German codes for manufacturers of automatic pistols

Some time prior to World War II the Germans not only started to make weapons which were forbidden by the Versailles Treaty but they also devised a system of code numbers which were assigned to the firms who were supplying material for the Government. Manufacturers names were not used.

At the close of World War I the Germans were allowed to have a „Police Army" of 100,000 men, and to equip this force Simson & Co. of Suhl were given the task of assembling Lugers from material left over at the end of the war. As this firm happened to be the 42nd on the list of Government suppliers it was assigned the code number 42, and this was used until this firm ceased its independent existence in the early or middle 1930s and was succeeded by Mauser who had taken over the manufacture of the Luger from D.W.M. Antisemitic feeling was running high in Germany at this time and Simson was forced out. The firm, now under Aryan control, continued to operate for some time, perhaps into 1937.

As Mauser had acquired a large number of parts, along with machinery, the pistols produced by them continued to bear the D.W.M. markings for some time. When the parts had been used up, these markings were discontinued and the code number 42, formerly used by Simson & Co., was used along with the marking S/42 (see Plate 28). Both markings were used until 1941 when the Germans adopted a new code system which consisted of combinations of either two or three letters. The code designation assigned to Mauser was byf, and this was used on all pistols made by this firm during the remainder of the War.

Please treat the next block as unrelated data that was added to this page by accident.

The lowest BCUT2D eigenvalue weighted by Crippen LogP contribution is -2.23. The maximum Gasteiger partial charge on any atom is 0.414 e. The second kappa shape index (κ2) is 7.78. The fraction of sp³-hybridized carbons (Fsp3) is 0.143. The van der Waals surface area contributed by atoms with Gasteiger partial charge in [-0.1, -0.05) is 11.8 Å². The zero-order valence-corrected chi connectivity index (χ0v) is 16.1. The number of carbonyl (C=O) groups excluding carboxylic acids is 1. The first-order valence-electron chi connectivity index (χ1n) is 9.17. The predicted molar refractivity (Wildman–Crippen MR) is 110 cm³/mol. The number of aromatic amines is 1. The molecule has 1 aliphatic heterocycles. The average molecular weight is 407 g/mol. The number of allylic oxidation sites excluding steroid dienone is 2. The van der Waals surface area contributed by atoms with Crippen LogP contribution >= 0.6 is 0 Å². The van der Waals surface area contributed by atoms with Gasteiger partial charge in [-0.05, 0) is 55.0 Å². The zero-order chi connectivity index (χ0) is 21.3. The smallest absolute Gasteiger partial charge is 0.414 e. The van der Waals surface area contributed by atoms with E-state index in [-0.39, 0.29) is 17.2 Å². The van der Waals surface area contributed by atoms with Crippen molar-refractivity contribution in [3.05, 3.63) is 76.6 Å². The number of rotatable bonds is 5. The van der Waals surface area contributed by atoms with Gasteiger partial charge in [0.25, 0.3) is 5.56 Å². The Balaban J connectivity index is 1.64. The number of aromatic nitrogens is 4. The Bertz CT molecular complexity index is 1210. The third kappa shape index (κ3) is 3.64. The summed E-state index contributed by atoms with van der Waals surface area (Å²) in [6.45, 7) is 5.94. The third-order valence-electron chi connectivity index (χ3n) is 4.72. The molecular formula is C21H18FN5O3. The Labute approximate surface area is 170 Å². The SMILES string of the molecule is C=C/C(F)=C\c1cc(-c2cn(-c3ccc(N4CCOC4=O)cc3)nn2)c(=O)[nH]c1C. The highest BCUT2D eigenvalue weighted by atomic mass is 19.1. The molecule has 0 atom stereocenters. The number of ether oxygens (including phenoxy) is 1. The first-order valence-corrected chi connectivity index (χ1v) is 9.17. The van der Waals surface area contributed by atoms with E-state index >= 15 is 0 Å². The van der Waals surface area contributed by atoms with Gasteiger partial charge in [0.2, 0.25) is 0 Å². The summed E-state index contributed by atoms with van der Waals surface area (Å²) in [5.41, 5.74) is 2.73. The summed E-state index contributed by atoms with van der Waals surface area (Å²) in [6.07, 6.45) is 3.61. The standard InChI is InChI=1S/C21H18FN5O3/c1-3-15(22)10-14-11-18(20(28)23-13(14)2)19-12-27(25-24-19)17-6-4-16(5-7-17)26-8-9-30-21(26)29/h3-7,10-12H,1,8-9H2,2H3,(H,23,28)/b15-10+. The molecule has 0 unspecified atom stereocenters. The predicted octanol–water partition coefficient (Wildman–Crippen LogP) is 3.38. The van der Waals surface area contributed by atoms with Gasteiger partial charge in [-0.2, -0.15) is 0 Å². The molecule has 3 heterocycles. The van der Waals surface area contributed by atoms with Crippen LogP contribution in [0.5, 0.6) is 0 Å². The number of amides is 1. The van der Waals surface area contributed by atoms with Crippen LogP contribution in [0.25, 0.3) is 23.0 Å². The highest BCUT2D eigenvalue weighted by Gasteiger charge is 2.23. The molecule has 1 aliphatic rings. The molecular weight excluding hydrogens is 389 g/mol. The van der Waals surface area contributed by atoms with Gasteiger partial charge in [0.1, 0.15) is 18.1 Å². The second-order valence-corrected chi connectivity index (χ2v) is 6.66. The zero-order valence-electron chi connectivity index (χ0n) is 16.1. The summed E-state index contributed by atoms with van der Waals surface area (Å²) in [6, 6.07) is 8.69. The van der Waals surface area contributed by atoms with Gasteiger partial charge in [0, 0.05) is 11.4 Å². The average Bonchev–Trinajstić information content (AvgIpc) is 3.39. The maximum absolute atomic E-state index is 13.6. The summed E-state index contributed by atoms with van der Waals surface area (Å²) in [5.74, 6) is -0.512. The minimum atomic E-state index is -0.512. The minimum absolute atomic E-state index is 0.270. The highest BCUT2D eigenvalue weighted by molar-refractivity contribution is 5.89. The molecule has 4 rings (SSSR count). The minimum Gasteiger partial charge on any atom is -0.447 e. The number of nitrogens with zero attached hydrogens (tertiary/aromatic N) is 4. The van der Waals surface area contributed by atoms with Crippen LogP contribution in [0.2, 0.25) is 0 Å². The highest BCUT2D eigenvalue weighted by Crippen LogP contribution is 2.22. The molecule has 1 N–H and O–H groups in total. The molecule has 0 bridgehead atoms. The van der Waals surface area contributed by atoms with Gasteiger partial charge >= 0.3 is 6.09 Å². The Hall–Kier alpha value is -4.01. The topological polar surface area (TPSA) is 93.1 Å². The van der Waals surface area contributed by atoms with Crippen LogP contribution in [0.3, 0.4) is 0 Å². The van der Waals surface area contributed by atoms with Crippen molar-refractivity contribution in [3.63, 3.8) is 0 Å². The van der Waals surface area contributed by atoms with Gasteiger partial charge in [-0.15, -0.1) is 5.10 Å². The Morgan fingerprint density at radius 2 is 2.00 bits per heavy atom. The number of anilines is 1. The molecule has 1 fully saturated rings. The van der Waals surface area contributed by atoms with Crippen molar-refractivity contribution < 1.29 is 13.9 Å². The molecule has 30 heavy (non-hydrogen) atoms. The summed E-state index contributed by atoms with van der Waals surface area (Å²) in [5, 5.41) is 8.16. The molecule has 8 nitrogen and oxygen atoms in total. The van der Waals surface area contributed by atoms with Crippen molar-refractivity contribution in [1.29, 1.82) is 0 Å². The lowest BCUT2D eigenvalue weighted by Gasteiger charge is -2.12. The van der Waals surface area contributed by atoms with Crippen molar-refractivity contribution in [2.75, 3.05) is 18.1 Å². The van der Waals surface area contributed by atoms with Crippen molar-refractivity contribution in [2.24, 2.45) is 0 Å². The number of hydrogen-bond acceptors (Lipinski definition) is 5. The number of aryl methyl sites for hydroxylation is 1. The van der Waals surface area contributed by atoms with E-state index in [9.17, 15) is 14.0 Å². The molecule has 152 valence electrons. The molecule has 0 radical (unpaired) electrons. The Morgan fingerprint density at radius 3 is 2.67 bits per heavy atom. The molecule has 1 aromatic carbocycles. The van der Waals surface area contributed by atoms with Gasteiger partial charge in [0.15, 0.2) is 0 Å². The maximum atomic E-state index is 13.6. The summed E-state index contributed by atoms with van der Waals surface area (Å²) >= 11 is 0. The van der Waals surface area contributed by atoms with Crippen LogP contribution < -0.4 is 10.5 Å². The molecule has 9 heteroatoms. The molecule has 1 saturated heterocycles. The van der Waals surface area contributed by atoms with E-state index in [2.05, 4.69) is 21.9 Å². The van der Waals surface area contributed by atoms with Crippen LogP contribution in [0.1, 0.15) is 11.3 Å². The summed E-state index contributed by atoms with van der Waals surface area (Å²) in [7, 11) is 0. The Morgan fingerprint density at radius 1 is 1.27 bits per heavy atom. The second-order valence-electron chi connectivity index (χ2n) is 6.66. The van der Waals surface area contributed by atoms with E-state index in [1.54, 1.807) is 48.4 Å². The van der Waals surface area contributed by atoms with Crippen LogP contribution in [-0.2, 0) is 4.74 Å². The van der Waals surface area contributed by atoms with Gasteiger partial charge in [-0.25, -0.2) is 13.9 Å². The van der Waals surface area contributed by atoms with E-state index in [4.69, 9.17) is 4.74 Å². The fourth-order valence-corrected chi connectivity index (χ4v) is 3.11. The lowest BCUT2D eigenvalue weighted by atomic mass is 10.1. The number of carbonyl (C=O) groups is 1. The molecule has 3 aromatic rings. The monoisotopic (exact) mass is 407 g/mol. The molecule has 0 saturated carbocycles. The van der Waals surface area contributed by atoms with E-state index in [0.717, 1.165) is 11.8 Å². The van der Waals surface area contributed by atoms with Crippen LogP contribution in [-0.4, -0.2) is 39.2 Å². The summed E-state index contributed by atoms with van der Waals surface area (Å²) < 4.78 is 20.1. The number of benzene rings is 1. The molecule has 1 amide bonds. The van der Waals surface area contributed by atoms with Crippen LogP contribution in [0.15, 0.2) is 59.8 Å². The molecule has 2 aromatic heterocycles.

Letter codes were also assigned to firms in the occupied countries and in some cases to firms in other countries who were supplying military equipment to the Germans.

The following list contains the codes which are of major importance as far as automatic pistols are concerned. Some firms listed may not have been actively engaged in wartime production of automatic pistols but produced such before the last World War. ac Carl Walther, Zella-Mehlis aek F. Dusek Waffenerzeugung, Opocno, Czechoslovakia ayf Erma Waffenfabrik, Erfurt bnz Steyr-Daimler-Puch, A.G., Steyr, Austria byf Mauser Werke, Oberndorf a/N

ce J. P. Sauer & Sohn, Gewehrfabrik, Suhl ch Fabrique Nationale d'Armes de Guerre, Herstal, Belgium con Franz Stock, Berlin cyg Spreewerk, G.m.b.H., Metallwarenfabrik, Berlin-Spandau dfb Gustloff Werke, Suhl (Made an experimental pistol only) fnh Bohmische Waffenfabrik, A.G., Prague, Czechoslovakia fxo C. G. Haenel Waffen u. Fahrradfabrik, Suhl fzs Heinrich Krieghoff Waffenfabrik, Suhl jhv Metallwaren Waffen u. Maschinenfabriken, A.G., Budapest, Hungary jwa Mre. d'Armes Chatellerault, Chatellerault, France kfk Dansk Industrie Syndikat, Copenhagen, Denmark SMW Mauser Werke, Oberndorf a/N 45


The laboratory examination of small arms, rifling characteristics in hand guns, and notes on automatic pistols With a Foreword by Julian S. Hatcher, Maj. Gen., U.S. Army, Retired

CHARLES C THOMAS • PUBLISHER Springfield • Illinois • U.S.A.

Published and Distributed Throughout the World by


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